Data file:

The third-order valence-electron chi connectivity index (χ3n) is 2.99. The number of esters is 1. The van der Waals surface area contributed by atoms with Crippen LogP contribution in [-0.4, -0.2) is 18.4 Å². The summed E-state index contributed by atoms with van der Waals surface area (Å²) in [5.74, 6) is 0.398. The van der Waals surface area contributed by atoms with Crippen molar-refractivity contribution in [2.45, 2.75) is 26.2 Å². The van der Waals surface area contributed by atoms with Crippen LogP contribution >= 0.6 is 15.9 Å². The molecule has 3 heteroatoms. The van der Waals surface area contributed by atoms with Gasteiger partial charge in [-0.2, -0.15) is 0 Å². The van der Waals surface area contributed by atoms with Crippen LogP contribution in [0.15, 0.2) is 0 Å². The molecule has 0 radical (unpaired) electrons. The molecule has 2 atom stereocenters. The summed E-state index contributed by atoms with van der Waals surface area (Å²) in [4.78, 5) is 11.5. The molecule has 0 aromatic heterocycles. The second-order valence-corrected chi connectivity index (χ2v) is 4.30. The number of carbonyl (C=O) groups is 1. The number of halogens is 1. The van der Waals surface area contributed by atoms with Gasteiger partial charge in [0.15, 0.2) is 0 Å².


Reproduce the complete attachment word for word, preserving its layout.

The third-order valence-electron chi connectivity index (χ3n) is 2.99. The number of esters is 1. The van der Waals surface area contributed by atoms with Crippen LogP contribution in [-0.4, -0.2) is 18.4 Å². The summed E-state index contributed by atoms with van der Waals surface area (Å²) in [5.74, 6) is 0.398. The van der Waals surface area contributed by atoms with Crippen molar-refractivity contribution in [2.45, 2.75) is 26.2 Å². The van der Waals surface area contributed by atoms with Crippen LogP contribution >= 0.6 is 15.9 Å². The molecule has 3 heteroatoms. The van der Waals surface area contributed by atoms with Gasteiger partial charge in [-0.2, -0.15) is 0 Å². The van der Waals surface area contributed by atoms with Crippen LogP contribution in [0.15, 0.2) is 0 Å². The molecule has 0 radical (unpaired) electrons. The molecule has 2 atom stereocenters. The summed E-state index contributed by atoms with van der Waals surface area (Å²) in [4.78, 5) is 11.5. The molecule has 0 aromatic heterocycles. The second-order valence-corrected chi connectivity index (χ2v) is 4.30. The number of carbonyl (C=O) groups is 1. The number of halogens is 1. The van der Waals surface area contributed by atoms with Gasteiger partial charge in [0.15, 0.2) is 0 Å².